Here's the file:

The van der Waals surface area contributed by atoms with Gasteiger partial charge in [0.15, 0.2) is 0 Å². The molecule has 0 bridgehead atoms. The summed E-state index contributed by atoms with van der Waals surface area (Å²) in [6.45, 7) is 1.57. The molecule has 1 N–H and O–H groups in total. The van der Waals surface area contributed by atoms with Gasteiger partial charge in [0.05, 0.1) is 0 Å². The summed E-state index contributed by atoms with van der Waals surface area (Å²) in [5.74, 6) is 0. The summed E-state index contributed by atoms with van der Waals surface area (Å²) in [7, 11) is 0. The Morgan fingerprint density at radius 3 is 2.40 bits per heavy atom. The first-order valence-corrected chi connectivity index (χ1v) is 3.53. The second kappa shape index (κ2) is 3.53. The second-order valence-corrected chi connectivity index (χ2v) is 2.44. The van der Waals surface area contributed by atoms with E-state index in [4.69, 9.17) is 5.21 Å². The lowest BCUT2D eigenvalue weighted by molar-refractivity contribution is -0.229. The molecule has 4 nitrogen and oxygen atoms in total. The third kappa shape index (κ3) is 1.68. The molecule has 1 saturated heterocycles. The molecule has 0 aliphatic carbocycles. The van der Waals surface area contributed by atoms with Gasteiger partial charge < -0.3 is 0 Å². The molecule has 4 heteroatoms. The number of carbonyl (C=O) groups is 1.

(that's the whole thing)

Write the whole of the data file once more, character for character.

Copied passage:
The van der Waals surface area contributed by atoms with Gasteiger partial charge in [0.15, 0.2) is 0 Å². The molecule has 0 bridgehead atoms. The summed E-state index contributed by atoms with van der Waals surface area (Å²) in [6.45, 7) is 1.57. The molecule has 1 N–H and O–H groups in total. The van der Waals surface area contributed by atoms with Gasteiger partial charge in [0.05, 0.1) is 0 Å². The summed E-state index contributed by atoms with van der Waals surface area (Å²) in [5.74, 6) is 0. The summed E-state index contributed by atoms with van der Waals surface area (Å²) in [7, 11) is 0. The Morgan fingerprint density at radius 3 is 2.40 bits per heavy atom. The first-order valence-corrected chi connectivity index (χ1v) is 3.53. The second kappa shape index (κ2) is 3.53. The second-order valence-corrected chi connectivity index (χ2v) is 2.44. The van der Waals surface area contributed by atoms with E-state index in [4.69, 9.17) is 5.21 Å². The lowest BCUT2D eigenvalue weighted by molar-refractivity contribution is -0.229. The molecule has 4 nitrogen and oxygen atoms in total. The third kappa shape index (κ3) is 1.68. The molecule has 1 saturated heterocycles. The molecule has 0 aliphatic carbocycles. The van der Waals surface area contributed by atoms with Gasteiger partial charge < -0.3 is 0 Å². The molecule has 4 heteroatoms. The number of carbonyl (C=O) groups is 1.